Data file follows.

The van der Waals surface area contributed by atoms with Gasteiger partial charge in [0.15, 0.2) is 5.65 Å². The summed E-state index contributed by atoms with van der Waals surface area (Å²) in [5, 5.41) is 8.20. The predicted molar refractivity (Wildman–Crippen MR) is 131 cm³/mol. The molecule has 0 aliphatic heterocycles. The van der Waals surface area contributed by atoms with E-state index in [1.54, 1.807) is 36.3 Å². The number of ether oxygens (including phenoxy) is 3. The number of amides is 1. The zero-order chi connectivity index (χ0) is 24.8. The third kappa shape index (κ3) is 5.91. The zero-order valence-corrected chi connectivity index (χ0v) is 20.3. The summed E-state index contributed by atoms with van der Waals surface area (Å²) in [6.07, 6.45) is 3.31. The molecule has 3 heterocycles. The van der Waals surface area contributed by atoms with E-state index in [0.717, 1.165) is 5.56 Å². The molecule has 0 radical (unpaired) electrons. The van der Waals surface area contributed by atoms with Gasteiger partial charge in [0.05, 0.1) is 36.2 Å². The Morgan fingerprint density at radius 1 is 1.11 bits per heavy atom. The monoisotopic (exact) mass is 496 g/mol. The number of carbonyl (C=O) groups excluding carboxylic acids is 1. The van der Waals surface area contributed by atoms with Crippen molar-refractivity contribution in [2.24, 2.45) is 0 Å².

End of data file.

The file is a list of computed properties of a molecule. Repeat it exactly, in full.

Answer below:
The van der Waals surface area contributed by atoms with Gasteiger partial charge in [0.15, 0.2) is 5.65 Å². The summed E-state index contributed by atoms with van der Waals surface area (Å²) in [5, 5.41) is 8.20. The predicted molar refractivity (Wildman–Crippen MR) is 131 cm³/mol. The molecule has 0 aliphatic heterocycles. The van der Waals surface area contributed by atoms with E-state index in [1.54, 1.807) is 36.3 Å². The number of ether oxygens (including phenoxy) is 3. The number of amides is 1. The zero-order chi connectivity index (χ0) is 24.8. The third kappa shape index (κ3) is 5.91. The zero-order valence-corrected chi connectivity index (χ0v) is 20.3. The summed E-state index contributed by atoms with van der Waals surface area (Å²) in [6.07, 6.45) is 3.31. The molecule has 3 heterocycles. The van der Waals surface area contributed by atoms with E-state index in [0.717, 1.165) is 5.56 Å². The molecule has 0 radical (unpaired) electrons. The van der Waals surface area contributed by atoms with Gasteiger partial charge in [0.05, 0.1) is 36.2 Å². The Morgan fingerprint density at radius 1 is 1.11 bits per heavy atom. The monoisotopic (exact) mass is 496 g/mol. The number of carbonyl (C=O) groups excluding carboxylic acids is 1. The van der Waals surface area contributed by atoms with Crippen molar-refractivity contribution in [2.24, 2.45) is 0 Å².